Since the launch of the Lexus brand, Toyota has been trying to rival luxury automakers at all levels. Toyota uses the RC to rival other luxury sports coupes especially those from German automakers Mercedes-Benz, Audi and BMW. The coupe which is offered in either RWD or AWD carries over with minor changes for the 2018 model year. The only major change is the discontinuation of the 200t trim powered by a 2.0 L, turbocharged inline-4. The engine has however been retained and it powers an RWD version of the 2018 Lexus RC 300.
2018 Lexus RC Exterior
The exterior of the Lexus RC is very polished; I think the model beats the Germans in this sector. The design has borrowed from other Lexus models. The front look itself is very dramatic; it’s characterized by a deep hourglass grille. The F SPORT package has a bolder look with a full mesh on the grille. The body of the model features curvy surfaces that enhance its looks. The roof line is also cleverly designed more so the place where it meets the with the rear fenders. The F SPORT package is available to all models; it bundles together excellent handling technologies including Lexus Dynamic Handling (LDH), Adaptive Variable Suspension (AVS) and Dynamic Rear-wheel Steering (DRS). The base RC 300 RWD features as standard 18-inch alloy wheels with an option for 19-inch units. The F Sport package features 10 twin-spoke, 19-inch alloy wheels which have a sculpted shape. All models feature a staggered arrangement with wider rear wheels.
The performance-oriented RC F has a black mesh on the grille, unlike the outgoing model’s chrome trim. The RC F is more aggressive than models with the F SPORT package. It features stacked exhaust tips, finned vents as well as an active rear wing. The RC F also features Torsen limited-slip differential and a modified stability control system. A torque-vectoring differential is optional; it helps the RC F maneuver corners better. It comes with three modes which are Standard, Slalom as well as Track. The RC F also features a double-wishbone suspension on all four corners; it uses adaptive dampers as well as stabilizer bars that feature ball joints. Lower control arms, bars and bushings of the RC F are also beefier than those of standard models. The RC F rides on 19-inch wheels wrapped in Michelin Pilot Super Sport tires with stopping power coming from Brembo rotors and brakes (15-inch units at the front and 13.6-inch units at the rear).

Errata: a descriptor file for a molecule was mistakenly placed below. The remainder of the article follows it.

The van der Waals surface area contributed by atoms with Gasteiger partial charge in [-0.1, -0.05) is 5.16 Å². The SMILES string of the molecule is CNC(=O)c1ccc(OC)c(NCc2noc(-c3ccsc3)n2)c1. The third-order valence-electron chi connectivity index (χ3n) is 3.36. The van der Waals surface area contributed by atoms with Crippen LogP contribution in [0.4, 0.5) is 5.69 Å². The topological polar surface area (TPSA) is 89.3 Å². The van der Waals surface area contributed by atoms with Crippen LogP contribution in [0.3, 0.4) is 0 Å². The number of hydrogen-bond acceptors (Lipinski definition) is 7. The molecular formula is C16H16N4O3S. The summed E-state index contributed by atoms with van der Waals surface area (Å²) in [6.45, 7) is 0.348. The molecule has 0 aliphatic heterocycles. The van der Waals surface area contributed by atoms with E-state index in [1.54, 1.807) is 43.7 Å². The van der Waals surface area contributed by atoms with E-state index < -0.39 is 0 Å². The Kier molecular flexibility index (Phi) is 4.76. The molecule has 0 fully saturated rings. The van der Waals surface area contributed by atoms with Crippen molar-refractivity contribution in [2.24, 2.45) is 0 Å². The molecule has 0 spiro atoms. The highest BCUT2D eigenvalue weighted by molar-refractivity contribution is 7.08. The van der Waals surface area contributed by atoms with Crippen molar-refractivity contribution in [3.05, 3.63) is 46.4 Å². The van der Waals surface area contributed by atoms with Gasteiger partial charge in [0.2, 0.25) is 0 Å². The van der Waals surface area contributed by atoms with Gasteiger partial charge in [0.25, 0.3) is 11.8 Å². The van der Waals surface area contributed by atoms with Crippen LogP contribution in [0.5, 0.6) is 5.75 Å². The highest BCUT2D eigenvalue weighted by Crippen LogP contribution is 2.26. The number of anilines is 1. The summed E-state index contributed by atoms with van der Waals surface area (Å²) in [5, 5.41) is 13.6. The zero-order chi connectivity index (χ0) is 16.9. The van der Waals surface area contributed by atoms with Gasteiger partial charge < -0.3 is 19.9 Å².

The cabin looks similar to other current Lexus interiors. The dash is characterized by gigantic horizontal elements. Base models still feature a 7.0-inch navigation screen but top trims get a 10.25-inch unit. The dash is horizontally divided with the top half being occupied by the screen while a touchpad is mounted below.
Even base trims are upholstered in supple leather seats which are mounted low. The seats are made of high-density foam which has helped achieve excellent contours. The leather upholstery has a beautiful contrast stitching. The rear seat is very tight such that even bigger children will find it pretty tight. The rear seat is actually a bench that can be folded to allow access to the trunk.
In terms of safety, the RC features 8 SRS airbags and comes with the Lexus Safety System+ that includes Lane Departure Alert (LDA) with steering assist, Pre-Collision System (PCS), High-Speed Dynamic Radar Cruise Control and Intelligent High Beams (IHB). There is also an option for a Blind Spot Monitor (BSM) that aids drivers when changing lanes and Rear Cross-Traffic Alert (RCTA).
Engine and performance
The RC coupe is offered with three different engines. The base engine is a turbocharged 2.0 L twin-scroll inline-4 mill with D-4ST direct injection as well as an intercooler. The mill produces 241 hp and 258 lb-ft of torque. The engine uses an 8-speed automatic transmission channeling power to the rear wheels. The engine is quite economical as it returns 22 mpg in the city, 32 mpg on the highway and 26 mpg on combined drives. The engine was previously used on the discontinued 200t trim; it will now power the RC 300 RWD. The RC 300 AWD, on the other hand, will be powered by a 3.5 L, V-6 with a D-4S system that features both direct and port injection. The engine returns 260 hp and 236 lb-ft of torque. The engine uses a 6-speed automatic transmission. The RC 350 uses a tweaked version of the V-6 engine that produces 311 hp and 277 lb-ft of torque. For the RC 350, an 8-speed SPDS transmission is used to channel power to the rear wheels; AWD models are hooked up with a 6-speed automatic system.
The performance-oriented 2018 Lexus RC F uses a 5.0 L, V-8 good for 467 hp. The engine is mated to an 8-speed automatic system with paddle shifters. The RCF takes 4.4 seconds to finish a 0-60 mph dash. The coupe has a top speed of 170 mph. The model is a bit slower than rivals due to its heavier curb weight. The RCF has various driving modes for various situations; they are Normal, Eco, Sport and Sport+. There is also a manual mode for those looking to get more hands-on.
Price and release date
Lexus is yet to release official prices of the RC coupe but considering the model has only underwent a minor refresh, prices won’t change much. Sales will commence later this year.
The 2018 Lexus RC competes with a host of reputable luxury-sport coupes including Audi A5, BMW 4 Series, Mercedes-Benz C-Class and Cadillac ATS coupe. The Lexus RC F, on the other hand, rivals the Audi S4 and BMW M4.